How are countries going to cope with the sea of pandemic-related debt — will they drown in it?
Lockdowns and coronavirus restrictions have caused some government revenues to collapse at the same time public spending increases to try to save jobs and livelihoods. Poor and developing countries are the hardest hit, but even rich, powerful nations are straining to cope with the economic wreckage being wrought by a coronavirus that’s transforming the economic prospects of the world.
Last year, the governor of the Bank of England, Andrew Bailey, acknowledged publicly that the British government came close to insolvency because private investors did not want to buy its bonds, something almost unheard of for Britain. The bank was forced to step in to purchase $270 billion longer-term securities from the open market. In short, one arm of the British government borrowed to lend to another.
The pandemic’s financial cost is similar to that of a world war, say economists. The International Monetary Fund warned in a report in October, “In 2020, government deficits are set to surge by an average of 9 percent of GDP, and global public debt is projected to approach 100 percent of GDP, a record high.”
The overall global figure masks huge variations among countries.
The deficits of seven developed countries — Brazil, Britain, Canada, Italy, Spain, Japan and the United States — are surging and have risen by more than 10% of GDP. Japan’s gross public debt will shortly reach 266% — and America’s 131%, according to IMF projections.
These percentages would have been unimaginable in the not-too-distant past.
“The COVID pandemic will leave many scars on the world economy and our societies. One of the deepest will be a lasting legacy of rising global public and private debt,” according to Stéphane Monier, chief investment officer of Switzerland’s Lombard Odier Private Bank.
But in a note to the bank’s private clients last month, he said that while such debt accumulation is unsustainable in the long term, debt levels are unavoidable “as governments try to compensate firms and citizens for the challenges of the pandemic.” Monier added, “Thankfully, the debt is mostly currently affordable because of the exceptionally loose monetary policy and the associated rock-bottom interest rates.”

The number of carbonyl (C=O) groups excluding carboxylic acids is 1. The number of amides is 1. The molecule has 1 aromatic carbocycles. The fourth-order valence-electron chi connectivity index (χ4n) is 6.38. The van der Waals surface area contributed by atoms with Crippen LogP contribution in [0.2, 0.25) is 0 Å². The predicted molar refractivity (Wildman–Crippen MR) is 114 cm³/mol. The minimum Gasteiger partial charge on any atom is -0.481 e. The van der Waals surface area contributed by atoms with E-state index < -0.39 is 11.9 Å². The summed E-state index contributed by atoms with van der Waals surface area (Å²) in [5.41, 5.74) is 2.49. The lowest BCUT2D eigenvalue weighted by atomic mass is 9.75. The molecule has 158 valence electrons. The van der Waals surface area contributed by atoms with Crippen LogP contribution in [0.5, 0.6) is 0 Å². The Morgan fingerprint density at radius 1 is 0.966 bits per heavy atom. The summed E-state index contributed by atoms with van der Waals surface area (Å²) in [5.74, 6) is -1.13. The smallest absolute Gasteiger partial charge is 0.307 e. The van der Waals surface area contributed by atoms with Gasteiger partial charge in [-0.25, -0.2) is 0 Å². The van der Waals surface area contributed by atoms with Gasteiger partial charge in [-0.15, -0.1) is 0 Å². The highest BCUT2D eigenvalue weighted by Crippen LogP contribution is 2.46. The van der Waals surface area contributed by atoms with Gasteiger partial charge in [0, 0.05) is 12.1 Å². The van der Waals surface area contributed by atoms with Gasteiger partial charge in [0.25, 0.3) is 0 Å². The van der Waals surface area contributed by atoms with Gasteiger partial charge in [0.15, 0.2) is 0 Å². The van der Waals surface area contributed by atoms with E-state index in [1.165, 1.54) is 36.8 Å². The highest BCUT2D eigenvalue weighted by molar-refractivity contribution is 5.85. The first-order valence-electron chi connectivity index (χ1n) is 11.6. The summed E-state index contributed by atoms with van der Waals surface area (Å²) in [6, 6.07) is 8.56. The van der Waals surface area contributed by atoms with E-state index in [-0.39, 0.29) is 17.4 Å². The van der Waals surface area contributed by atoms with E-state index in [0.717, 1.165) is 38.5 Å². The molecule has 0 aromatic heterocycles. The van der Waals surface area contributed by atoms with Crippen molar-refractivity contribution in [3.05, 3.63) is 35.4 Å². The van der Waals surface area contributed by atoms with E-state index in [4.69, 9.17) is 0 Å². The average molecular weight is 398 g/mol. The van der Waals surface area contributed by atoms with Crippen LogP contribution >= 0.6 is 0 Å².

Looking at the debt, Monier said, as “a share of GDP,” exaggerates the increases, because economies’ revenues have fallen as the pandemic shut sectors.
He and other economists maintain that the major central banks will ensure that interest rates are kept historically low, and as long as they remain so the governments of advanced countries and emerging markets should be able cope with the servicing of the debt while they wait for economic recovery and it starts taking hold.
The theory is that government revenues will recover when the public health crisis is over. Economies will bounce back as consumers start splurging again after months of being unable to spend. A huge amount of spending has been postponed and economists say private savings are high with cash held by households and corporations in many advanced countries jumping to record levels.
Those forced savings will eventually be spent, helping to lift economies, they say.
Economist Mohamed El-Erian, an adviser to Germany’s Allianz, a financial services company headquartered in Munich, recently noted in an interview with Blink, a global risk website, that economies can run at higher levels of debt because interest rates are lower and will remain low for some time.